Qantas and Virgin Australia Shares Drop Following Brexit
29th Jun 2016
Two biggest Australian airlines Qantas Airways and Virgin Australia are among the first to feel the effects of United Kingdom's exit from the European Union. Shares of both carriers dropped on the market amid concerns over Brexit.
Qantas' shares fell by 12 cents, or four per cent and are were at $2.61 on Tuesday by the close of the Australian Securities Exchange. Its rival Virgin Australia ended the day at $0.21 per share, after sliding down 1.5 cents, or seven per cent.
Speaking about the changes caused by Brexit, Michael McCarthy, Chief Market Strategist at CMC Markets said:
"In broad terms, what we are seeing today is a continuation of a pervious downtrend. On a day of weakness, they are just not finding the support. With oil prices rallying ? doubling almost from lows of about $26 a barrel to be sitting just below $50 ? a lot of the benefit of that cheaper oil has rolled off and the pressure that we are seeing on airline prices is, not solely, but largely reflective of those increased energy costs. That and the concern that international business for airlines will be hurt by what is going on in the UK and Europe."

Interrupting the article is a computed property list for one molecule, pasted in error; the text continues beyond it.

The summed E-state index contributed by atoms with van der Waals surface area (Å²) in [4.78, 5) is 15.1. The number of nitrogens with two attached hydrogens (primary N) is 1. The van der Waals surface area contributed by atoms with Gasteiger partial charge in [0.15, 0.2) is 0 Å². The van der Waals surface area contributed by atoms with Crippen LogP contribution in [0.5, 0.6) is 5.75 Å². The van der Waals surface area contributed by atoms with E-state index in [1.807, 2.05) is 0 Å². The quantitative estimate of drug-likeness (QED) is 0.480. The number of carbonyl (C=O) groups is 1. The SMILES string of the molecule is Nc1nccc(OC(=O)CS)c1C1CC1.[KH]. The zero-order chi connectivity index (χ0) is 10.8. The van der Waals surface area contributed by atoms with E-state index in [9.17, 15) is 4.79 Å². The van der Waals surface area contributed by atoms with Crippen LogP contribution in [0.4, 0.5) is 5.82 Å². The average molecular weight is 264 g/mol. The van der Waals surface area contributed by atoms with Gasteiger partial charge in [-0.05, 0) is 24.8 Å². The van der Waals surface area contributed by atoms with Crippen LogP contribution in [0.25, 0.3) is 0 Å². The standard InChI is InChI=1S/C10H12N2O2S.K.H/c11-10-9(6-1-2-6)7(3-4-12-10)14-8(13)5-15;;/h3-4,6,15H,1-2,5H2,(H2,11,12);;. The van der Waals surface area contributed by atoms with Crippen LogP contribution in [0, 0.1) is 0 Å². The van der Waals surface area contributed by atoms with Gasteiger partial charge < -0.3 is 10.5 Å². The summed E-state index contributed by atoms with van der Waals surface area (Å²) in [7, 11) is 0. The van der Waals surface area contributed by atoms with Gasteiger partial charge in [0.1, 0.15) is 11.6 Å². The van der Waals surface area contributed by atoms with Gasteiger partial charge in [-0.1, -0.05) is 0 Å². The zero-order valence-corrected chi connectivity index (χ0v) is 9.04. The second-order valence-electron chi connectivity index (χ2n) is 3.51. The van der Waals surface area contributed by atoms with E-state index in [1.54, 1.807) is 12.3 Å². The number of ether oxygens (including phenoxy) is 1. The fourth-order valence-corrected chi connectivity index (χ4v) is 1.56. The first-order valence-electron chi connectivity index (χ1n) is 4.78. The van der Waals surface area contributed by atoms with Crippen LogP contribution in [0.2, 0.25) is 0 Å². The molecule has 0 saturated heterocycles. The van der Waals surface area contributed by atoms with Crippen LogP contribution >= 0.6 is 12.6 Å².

According to the International Transport Association (IATA), one of the results of Brexit will be fewer UK travellers:
"Preliminary estimates suggest that the number of UK air passengers could be 3 to 5 per cent lower by 2020 driven by the expected downturn in economic activity and the fall in the sterling exchange rate. In other words, the outcome of yesterday's referendum could reduce air passenger growth by 1.0 to 1.5 percentage points each year over the near term."
According to the Centre for Aviation (CAPA), UK could join the European Single Aviation Market to negotiate an arrangement with the EU for market access. In case the UK is unable to do so, CAPA notes this could lead to higher price tickets for the travelers.
Despite the drop, Qantas and Virgin's fall was not as dramatic as that suffered on the European market and companies based on that continent. Parent company of British Airways and Iberia, IAG, slid 16 per cent on the London market, while easyJet's shares dropped 22 per cent and Ryanair's were down 14 per cent.